When you arrive at your fishing destination, it’s time to do some research. It’s important to know what kind of fish are available and how they behave in this particular location. For example, if you’re going to be looking for brook trout, it’s also important to know that they generally prefer slow-moving currents over fast-moving ones. The same goes for other species, such as trout and char.

Once you know what type of fishing you want to do, it’s time to look into gear options. If you plan on fishing from land or water, you’ll need a fly rod with a line spooled onto it and an appropriate line size. Most anglers will have a fly rod (or two) and reel on hand when they head out on the water. You can purchase your line at any sporting goods store or fly shop.

In addition to the above essentials, if you’re going on a fly-fishing trip in beautiful Glacier National Park, here are the other things you will need:

Waders and Wading Boots

Waders and wading boots are essential for fishing in Glacier National Park. The water can be cold, and waders will keep you warm and dry. Wading boots will provide traction on slippery rocks and make it easier to navigate through the water.

View of McDonald Lake the dock and mountains
McDonald Lake Glacier National Park Credit: GNPS

Fishing Vest or Pack

A fishing vest or pack is necessary to keep all your gear organized and easily accessible. A vest allows you to keep everything within reach, while a pack can carry more gear and provide more storage options.

Polarized Sunglasses

Polarized sunglasses are crucial for fly fishing. They reduce glare on the water, allowing the angler to see the fish and detect strikes more easily. They also protect the eyes from harmful UV rays.

Sunscreen and Bug Spray

The sun can be intense in Glacier National Park, and insect bites can be annoying. Be sure to pack sunscreen and bug spray to protect yourself from the sun and insects.

Water and Snacks

It’s essential to stay hydrated while fishing, so be sure to bring plenty of water. Snacks such as granola bars or trail mix will provide energy to keep you going throughout the day.

Angler nets a trout on a river in 
Glacier National Park
River trout caught Glacier National Park Photo: Pixabay

Best Time to Go for Fly Fishing in Glacier National Park

The best time to go fly fishing in Glacier National Park is from June through September. During this time, the water levels are at their lowest, making it easier to access the streams and rivers. Additionally, the weather is mild, with daytime temperatures ranging from the mid-60s to the low 80s, and nighttime temperatures in the 40s and 50s.

June and July are the best months for dry fly fishing, as the hatches of caddisflies and mayflies are at their peak. August and September are better for nymph fishing, as the water temperatures are cooler and the fish are more active. In general, the best time of day to fish is in the morning and late afternoon, as the fish are more active during these times.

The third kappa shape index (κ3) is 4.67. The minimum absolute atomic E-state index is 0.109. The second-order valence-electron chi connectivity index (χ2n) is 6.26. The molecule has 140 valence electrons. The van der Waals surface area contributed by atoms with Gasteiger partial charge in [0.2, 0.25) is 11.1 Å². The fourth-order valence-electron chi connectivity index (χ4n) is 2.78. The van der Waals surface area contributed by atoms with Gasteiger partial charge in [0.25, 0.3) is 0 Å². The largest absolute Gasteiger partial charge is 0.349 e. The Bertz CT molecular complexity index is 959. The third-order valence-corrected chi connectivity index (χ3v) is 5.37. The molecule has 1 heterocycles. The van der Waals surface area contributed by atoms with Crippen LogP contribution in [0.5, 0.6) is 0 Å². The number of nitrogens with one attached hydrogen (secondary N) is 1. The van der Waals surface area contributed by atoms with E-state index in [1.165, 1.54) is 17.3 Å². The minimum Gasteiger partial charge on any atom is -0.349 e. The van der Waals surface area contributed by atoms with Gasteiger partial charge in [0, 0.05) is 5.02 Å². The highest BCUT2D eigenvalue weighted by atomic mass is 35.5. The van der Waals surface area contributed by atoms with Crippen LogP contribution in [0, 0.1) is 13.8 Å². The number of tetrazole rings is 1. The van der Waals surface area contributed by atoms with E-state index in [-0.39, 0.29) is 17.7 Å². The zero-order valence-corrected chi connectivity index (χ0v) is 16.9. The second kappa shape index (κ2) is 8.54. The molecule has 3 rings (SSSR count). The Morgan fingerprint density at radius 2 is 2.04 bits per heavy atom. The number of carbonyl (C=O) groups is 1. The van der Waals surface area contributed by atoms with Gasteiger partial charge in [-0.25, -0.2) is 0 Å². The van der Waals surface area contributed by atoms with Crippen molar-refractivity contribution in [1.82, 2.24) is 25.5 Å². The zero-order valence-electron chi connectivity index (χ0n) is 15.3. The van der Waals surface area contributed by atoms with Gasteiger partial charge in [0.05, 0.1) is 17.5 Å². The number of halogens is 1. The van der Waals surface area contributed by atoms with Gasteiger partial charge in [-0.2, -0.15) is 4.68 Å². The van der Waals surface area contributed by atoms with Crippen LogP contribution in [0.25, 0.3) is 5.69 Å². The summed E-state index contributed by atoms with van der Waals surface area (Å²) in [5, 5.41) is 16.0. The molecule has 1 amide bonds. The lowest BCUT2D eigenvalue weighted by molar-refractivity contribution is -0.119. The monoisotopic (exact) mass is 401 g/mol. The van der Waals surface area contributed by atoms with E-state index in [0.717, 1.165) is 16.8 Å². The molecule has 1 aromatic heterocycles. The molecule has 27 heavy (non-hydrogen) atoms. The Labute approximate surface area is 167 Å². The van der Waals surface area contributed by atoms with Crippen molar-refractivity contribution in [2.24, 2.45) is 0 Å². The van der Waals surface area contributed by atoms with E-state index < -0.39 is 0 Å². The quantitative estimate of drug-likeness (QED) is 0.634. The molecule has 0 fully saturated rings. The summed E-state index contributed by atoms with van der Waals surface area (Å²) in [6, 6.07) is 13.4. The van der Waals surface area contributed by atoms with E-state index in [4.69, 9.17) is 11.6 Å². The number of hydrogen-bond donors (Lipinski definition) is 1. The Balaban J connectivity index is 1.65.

Flathead River at Glacier National Park
Flathead River at Glacier National Park Photo: J. Hollett Flickr

Tips for Fly Fishing in Glacier National Park

Fly-fishing in Glacier National Park is a great way to experience the beauty and majesty of the park. It’s also a fun way to spend time together as a family or with friends. As one of the few national parks that allows fly fishing, Glacier is a great place to learn how to cast a line and catch your own food.

Fly fishing in Glacier is also a great option for families with small children. The park offers many areas that can be accessed by car or on foot, making it easy for people of all ages to enjoy this outdoor activity.

Here are some tips for fly fishing in Glacier National Park:

Know the regulations

Before you start fly fishing in Glacier National Park, it’s important to familiarize yourself with the regulations. These regulations include restrictions on the types of flies you can use, the size of the fish you can keep, and the areas where fishing is prohibited. It’s important to follow these regulations to protect the park’s delicate ecosystem and ensure that the fish population remains healthy.

Fly fishing rafting the middle fork in GNP
Fly fishing rafting the middle fork in GNP Credit: GNP

Choose the right gear

When it comes to fly fishing gear, there are a few essentials that you’ll need. These include a fly rod, reel, and line, as well as waders and boots. It’s important to choose gear that is appropriate for the type of fishing you’ll be doing and the conditions you’ll be fishing in. For example, if you’ll be fishing in a small stream, a shorter rod may be more effective than a longer one.

Bring the right flies

Choosing the right flies is essential for successful fly fishing in Glacier National Park. The type of fly you choose will depend on the season, the time of day, and the type of water you’ll be fishing in. Some popular flies for Glacier National Park include the Elk Hair Caddis, the Adams, and the Royal Wulff.